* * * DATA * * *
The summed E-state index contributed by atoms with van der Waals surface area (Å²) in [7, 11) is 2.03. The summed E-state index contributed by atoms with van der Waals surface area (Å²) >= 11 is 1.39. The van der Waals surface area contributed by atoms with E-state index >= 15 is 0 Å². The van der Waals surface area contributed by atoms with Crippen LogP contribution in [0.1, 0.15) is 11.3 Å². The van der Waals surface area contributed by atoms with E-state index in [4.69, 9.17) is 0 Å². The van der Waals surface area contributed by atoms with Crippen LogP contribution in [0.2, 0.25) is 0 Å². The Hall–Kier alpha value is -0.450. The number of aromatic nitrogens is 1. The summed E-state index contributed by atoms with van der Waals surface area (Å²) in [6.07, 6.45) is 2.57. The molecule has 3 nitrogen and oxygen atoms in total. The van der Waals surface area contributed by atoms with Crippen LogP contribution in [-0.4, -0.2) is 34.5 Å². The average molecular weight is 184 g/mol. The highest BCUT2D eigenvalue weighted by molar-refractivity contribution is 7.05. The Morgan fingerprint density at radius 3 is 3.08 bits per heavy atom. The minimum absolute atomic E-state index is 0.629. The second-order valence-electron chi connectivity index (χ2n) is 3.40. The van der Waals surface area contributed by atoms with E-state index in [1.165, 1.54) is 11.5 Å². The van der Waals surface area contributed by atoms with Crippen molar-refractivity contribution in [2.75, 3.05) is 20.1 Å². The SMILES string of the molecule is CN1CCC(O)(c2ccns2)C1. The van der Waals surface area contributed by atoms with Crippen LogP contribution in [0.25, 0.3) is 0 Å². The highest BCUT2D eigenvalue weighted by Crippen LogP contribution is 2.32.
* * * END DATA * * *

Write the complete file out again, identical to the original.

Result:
The summed E-state index contributed by atoms with van der Waals surface area (Å²) in [7, 11) is 2.03. The summed E-state index contributed by atoms with van der Waals surface area (Å²) >= 11 is 1.39. The van der Waals surface area contributed by atoms with E-state index >= 15 is 0 Å². The van der Waals surface area contributed by atoms with Crippen LogP contribution in [0.1, 0.15) is 11.3 Å². The van der Waals surface area contributed by atoms with E-state index in [4.69, 9.17) is 0 Å². The van der Waals surface area contributed by atoms with Crippen LogP contribution in [0.2, 0.25) is 0 Å². The Hall–Kier alpha value is -0.450. The number of aromatic nitrogens is 1. The summed E-state index contributed by atoms with van der Waals surface area (Å²) in [6.07, 6.45) is 2.57. The molecule has 3 nitrogen and oxygen atoms in total. The van der Waals surface area contributed by atoms with Crippen LogP contribution in [-0.4, -0.2) is 34.5 Å². The average molecular weight is 184 g/mol. The highest BCUT2D eigenvalue weighted by molar-refractivity contribution is 7.05. The Morgan fingerprint density at radius 3 is 3.08 bits per heavy atom. The minimum absolute atomic E-state index is 0.629. The second-order valence-electron chi connectivity index (χ2n) is 3.40. The van der Waals surface area contributed by atoms with E-state index in [1.165, 1.54) is 11.5 Å². The van der Waals surface area contributed by atoms with Crippen molar-refractivity contribution in [2.75, 3.05) is 20.1 Å². The SMILES string of the molecule is CN1CCC(O)(c2ccns2)C1. The van der Waals surface area contributed by atoms with Crippen LogP contribution in [0.25, 0.3) is 0 Å². The highest BCUT2D eigenvalue weighted by Crippen LogP contribution is 2.32.